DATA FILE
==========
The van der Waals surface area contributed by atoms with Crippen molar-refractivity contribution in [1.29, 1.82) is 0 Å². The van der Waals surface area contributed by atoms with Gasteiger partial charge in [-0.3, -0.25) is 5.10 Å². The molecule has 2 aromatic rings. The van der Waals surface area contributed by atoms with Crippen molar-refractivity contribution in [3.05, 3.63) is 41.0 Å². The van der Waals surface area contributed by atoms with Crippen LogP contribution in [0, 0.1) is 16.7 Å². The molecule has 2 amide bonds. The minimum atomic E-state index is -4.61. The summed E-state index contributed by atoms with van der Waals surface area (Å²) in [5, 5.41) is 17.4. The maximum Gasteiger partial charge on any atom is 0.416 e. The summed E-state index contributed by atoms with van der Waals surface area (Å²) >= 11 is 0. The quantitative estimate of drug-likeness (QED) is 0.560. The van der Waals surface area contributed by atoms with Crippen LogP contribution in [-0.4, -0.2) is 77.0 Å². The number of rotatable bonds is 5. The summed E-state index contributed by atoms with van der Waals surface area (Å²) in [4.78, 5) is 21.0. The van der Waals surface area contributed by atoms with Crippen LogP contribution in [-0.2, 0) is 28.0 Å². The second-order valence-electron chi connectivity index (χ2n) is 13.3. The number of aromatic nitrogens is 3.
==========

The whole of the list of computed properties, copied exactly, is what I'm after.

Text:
The van der Waals surface area contributed by atoms with Crippen molar-refractivity contribution in [1.29, 1.82) is 0 Å². The van der Waals surface area contributed by atoms with Gasteiger partial charge in [-0.3, -0.25) is 5.10 Å². The molecule has 2 aromatic rings. The van der Waals surface area contributed by atoms with Crippen molar-refractivity contribution in [3.05, 3.63) is 41.0 Å². The van der Waals surface area contributed by atoms with Crippen LogP contribution in [0, 0.1) is 16.7 Å². The molecule has 2 amide bonds. The minimum atomic E-state index is -4.61. The summed E-state index contributed by atoms with van der Waals surface area (Å²) in [5, 5.41) is 17.4. The maximum Gasteiger partial charge on any atom is 0.416 e. The summed E-state index contributed by atoms with van der Waals surface area (Å²) >= 11 is 0. The quantitative estimate of drug-likeness (QED) is 0.560. The van der Waals surface area contributed by atoms with Crippen LogP contribution in [-0.4, -0.2) is 77.0 Å². The number of rotatable bonds is 5. The summed E-state index contributed by atoms with van der Waals surface area (Å²) in [4.78, 5) is 21.0. The van der Waals surface area contributed by atoms with Crippen LogP contribution in [-0.2, 0) is 28.0 Å². The second-order valence-electron chi connectivity index (χ2n) is 13.3. The number of aromatic nitrogens is 3.